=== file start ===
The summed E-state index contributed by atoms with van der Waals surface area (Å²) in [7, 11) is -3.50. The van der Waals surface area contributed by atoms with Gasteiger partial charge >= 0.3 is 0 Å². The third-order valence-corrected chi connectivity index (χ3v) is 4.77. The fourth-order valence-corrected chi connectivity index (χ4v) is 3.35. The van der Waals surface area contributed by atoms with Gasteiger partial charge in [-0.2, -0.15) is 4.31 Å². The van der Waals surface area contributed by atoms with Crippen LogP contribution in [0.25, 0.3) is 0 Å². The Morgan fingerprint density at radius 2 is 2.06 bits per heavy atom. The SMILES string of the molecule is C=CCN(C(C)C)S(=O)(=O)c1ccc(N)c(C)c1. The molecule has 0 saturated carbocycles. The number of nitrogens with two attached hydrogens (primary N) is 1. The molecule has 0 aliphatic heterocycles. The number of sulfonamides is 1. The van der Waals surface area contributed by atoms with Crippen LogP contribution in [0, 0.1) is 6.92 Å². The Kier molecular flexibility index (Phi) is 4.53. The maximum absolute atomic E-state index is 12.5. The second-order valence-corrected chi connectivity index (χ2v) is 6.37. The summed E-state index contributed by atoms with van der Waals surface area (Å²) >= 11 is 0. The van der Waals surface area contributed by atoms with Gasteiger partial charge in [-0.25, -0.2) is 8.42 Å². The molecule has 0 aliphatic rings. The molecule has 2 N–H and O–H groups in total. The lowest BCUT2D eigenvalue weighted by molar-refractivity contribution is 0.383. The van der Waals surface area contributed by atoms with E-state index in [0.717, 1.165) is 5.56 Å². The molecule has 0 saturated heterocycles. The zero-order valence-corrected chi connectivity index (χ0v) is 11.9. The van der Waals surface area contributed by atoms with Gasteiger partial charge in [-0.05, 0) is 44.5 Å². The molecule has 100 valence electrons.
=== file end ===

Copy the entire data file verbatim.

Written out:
The summed E-state index contributed by atoms with van der Waals surface area (Å²) in [7, 11) is -3.50. The van der Waals surface area contributed by atoms with Gasteiger partial charge >= 0.3 is 0 Å². The third-order valence-corrected chi connectivity index (χ3v) is 4.77. The fourth-order valence-corrected chi connectivity index (χ4v) is 3.35. The van der Waals surface area contributed by atoms with Gasteiger partial charge in [-0.2, -0.15) is 4.31 Å². The van der Waals surface area contributed by atoms with Crippen LogP contribution in [0.25, 0.3) is 0 Å². The Morgan fingerprint density at radius 2 is 2.06 bits per heavy atom. The SMILES string of the molecule is C=CCN(C(C)C)S(=O)(=O)c1ccc(N)c(C)c1. The molecule has 0 saturated carbocycles. The number of nitrogens with two attached hydrogens (primary N) is 1. The molecule has 0 aliphatic heterocycles. The number of sulfonamides is 1. The van der Waals surface area contributed by atoms with Crippen LogP contribution in [0, 0.1) is 6.92 Å². The Kier molecular flexibility index (Phi) is 4.53. The maximum absolute atomic E-state index is 12.5. The second-order valence-corrected chi connectivity index (χ2v) is 6.37. The summed E-state index contributed by atoms with van der Waals surface area (Å²) >= 11 is 0. The van der Waals surface area contributed by atoms with Gasteiger partial charge in [-0.25, -0.2) is 8.42 Å². The molecule has 0 aliphatic rings. The molecule has 2 N–H and O–H groups in total. The lowest BCUT2D eigenvalue weighted by molar-refractivity contribution is 0.383. The van der Waals surface area contributed by atoms with E-state index in [0.717, 1.165) is 5.56 Å². The molecule has 0 saturated heterocycles. The zero-order valence-corrected chi connectivity index (χ0v) is 11.9. The van der Waals surface area contributed by atoms with Gasteiger partial charge in [-0.05, 0) is 44.5 Å². The molecule has 100 valence electrons.